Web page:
A lobectomy is the surgical removal of a large section of lung. Lobectomy is the most common surgery performed to treat lung cancer. During thoracic surgery, an incision is made on the side of the chest between the ribs. The ribs are then spread apart so the surgeon can see into the chest cavity and remove the tumor or affected tissue. This minimally invasive procedure may be aided by the da Vinci robot.
Video-assisted lobectomy is less invasive than traditional thoracotomy. During VATS lobectomy, three 1-3 inch incisions and one 3-4 inch incision are made in the chest to provide access to the chest cavity without spreading of the ribs.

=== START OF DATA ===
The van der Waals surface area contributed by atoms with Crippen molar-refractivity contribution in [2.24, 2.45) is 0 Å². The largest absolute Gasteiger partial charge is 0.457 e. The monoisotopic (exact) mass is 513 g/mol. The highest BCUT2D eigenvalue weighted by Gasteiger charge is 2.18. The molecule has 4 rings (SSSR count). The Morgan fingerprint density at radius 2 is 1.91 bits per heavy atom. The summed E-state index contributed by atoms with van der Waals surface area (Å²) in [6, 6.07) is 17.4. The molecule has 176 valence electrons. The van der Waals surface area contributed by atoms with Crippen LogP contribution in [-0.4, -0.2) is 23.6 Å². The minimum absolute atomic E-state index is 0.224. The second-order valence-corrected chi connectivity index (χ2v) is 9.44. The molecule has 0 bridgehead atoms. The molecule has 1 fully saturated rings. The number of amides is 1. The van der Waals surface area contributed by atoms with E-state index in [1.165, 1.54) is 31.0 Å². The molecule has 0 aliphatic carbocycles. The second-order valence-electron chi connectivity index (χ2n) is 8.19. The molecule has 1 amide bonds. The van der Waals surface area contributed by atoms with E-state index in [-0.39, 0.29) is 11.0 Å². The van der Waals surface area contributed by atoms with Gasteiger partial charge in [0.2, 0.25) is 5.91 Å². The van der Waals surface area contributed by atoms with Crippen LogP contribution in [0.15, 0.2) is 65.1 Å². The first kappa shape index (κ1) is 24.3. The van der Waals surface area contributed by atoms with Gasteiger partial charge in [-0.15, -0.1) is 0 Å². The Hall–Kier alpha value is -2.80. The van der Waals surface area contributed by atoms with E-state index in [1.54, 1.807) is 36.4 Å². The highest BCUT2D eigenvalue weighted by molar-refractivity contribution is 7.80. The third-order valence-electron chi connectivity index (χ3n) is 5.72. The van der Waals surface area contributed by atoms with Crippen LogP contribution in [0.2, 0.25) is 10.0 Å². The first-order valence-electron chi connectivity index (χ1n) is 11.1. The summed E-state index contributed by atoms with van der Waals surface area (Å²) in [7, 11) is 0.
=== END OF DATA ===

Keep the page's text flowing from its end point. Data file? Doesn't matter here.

During a video-assisted lobectomy, a thorascope (small video camera) and surgical instruments are inserted into the incisions. The thoracic surgeon is guided by the images of the operative area transmitted from the thorascope while performing the lobectomy. The images are projected onto a computer monitor that is positioned next to the patient.
Patients who have video-assisted lobectomy generally experience less pain and have a quicker recovery than those who have traditional thoracotomy surgery. Other possible benefits include reduced risk of infection and less bleeding. Most patients are able to be discharged the day of their surgery or within the next two days.
The best candidates for video-assisted lobectomy include patients with stage I non-small cell lung cancer (in the first or second stage of cancer that has not spread beyond the lungs) or patients who have a single enlarging pulmonary nodule.
Patients can expect to stay in the hospital for approximately 1 to 3 days after surgery.